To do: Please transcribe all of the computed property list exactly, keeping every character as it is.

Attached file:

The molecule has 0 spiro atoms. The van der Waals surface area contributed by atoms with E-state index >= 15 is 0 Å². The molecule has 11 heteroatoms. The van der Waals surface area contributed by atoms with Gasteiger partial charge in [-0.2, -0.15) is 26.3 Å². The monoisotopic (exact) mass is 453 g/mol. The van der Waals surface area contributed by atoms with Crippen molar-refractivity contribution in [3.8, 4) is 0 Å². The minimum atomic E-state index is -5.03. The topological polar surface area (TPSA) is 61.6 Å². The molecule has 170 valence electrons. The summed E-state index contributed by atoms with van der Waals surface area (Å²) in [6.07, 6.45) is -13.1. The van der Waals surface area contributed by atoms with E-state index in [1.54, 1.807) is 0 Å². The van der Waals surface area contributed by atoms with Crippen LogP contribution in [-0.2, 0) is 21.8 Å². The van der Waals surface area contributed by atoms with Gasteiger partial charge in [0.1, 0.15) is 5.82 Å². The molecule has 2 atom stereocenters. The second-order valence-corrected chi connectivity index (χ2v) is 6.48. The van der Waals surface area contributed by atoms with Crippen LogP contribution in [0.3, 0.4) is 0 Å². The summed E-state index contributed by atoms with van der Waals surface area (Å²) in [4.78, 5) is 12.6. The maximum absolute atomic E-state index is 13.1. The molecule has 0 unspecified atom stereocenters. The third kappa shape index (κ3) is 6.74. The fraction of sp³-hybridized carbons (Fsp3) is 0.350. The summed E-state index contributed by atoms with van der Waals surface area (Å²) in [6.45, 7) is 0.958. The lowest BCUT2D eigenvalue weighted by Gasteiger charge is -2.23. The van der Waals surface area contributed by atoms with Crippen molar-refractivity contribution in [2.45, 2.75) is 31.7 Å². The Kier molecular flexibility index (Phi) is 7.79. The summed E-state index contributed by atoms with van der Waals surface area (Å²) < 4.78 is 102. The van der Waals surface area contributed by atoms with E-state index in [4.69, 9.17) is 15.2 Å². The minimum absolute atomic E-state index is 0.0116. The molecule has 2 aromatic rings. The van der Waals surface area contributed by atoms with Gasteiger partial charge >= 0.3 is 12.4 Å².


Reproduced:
The molecule has 0 spiro atoms. The van der Waals surface area contributed by atoms with E-state index >= 15 is 0 Å². The molecule has 11 heteroatoms. The van der Waals surface area contributed by atoms with Gasteiger partial charge in [-0.2, -0.15) is 26.3 Å². The monoisotopic (exact) mass is 453 g/mol. The van der Waals surface area contributed by atoms with Crippen molar-refractivity contribution in [3.8, 4) is 0 Å². The minimum atomic E-state index is -5.03. The topological polar surface area (TPSA) is 61.6 Å². The molecule has 170 valence electrons. The summed E-state index contributed by atoms with van der Waals surface area (Å²) in [6.07, 6.45) is -13.1. The van der Waals surface area contributed by atoms with E-state index in [1.54, 1.807) is 0 Å². The van der Waals surface area contributed by atoms with Crippen LogP contribution in [-0.2, 0) is 21.8 Å². The van der Waals surface area contributed by atoms with Gasteiger partial charge in [0.1, 0.15) is 5.82 Å². The molecule has 2 atom stereocenters. The second-order valence-corrected chi connectivity index (χ2v) is 6.48. The van der Waals surface area contributed by atoms with Crippen LogP contribution in [0.3, 0.4) is 0 Å². The summed E-state index contributed by atoms with van der Waals surface area (Å²) in [4.78, 5) is 12.6. The maximum absolute atomic E-state index is 13.1. The molecule has 0 unspecified atom stereocenters. The third kappa shape index (κ3) is 6.74. The fraction of sp³-hybridized carbons (Fsp3) is 0.350. The summed E-state index contributed by atoms with van der Waals surface area (Å²) in [6.45, 7) is 0.958. The lowest BCUT2D eigenvalue weighted by Gasteiger charge is -2.23. The van der Waals surface area contributed by atoms with Crippen molar-refractivity contribution in [2.45, 2.75) is 31.7 Å². The Kier molecular flexibility index (Phi) is 7.79. The summed E-state index contributed by atoms with van der Waals surface area (Å²) < 4.78 is 102. The van der Waals surface area contributed by atoms with E-state index in [4.69, 9.17) is 15.2 Å². The minimum absolute atomic E-state index is 0.0116. The molecule has 2 aromatic rings. The van der Waals surface area contributed by atoms with Gasteiger partial charge >= 0.3 is 12.4 Å².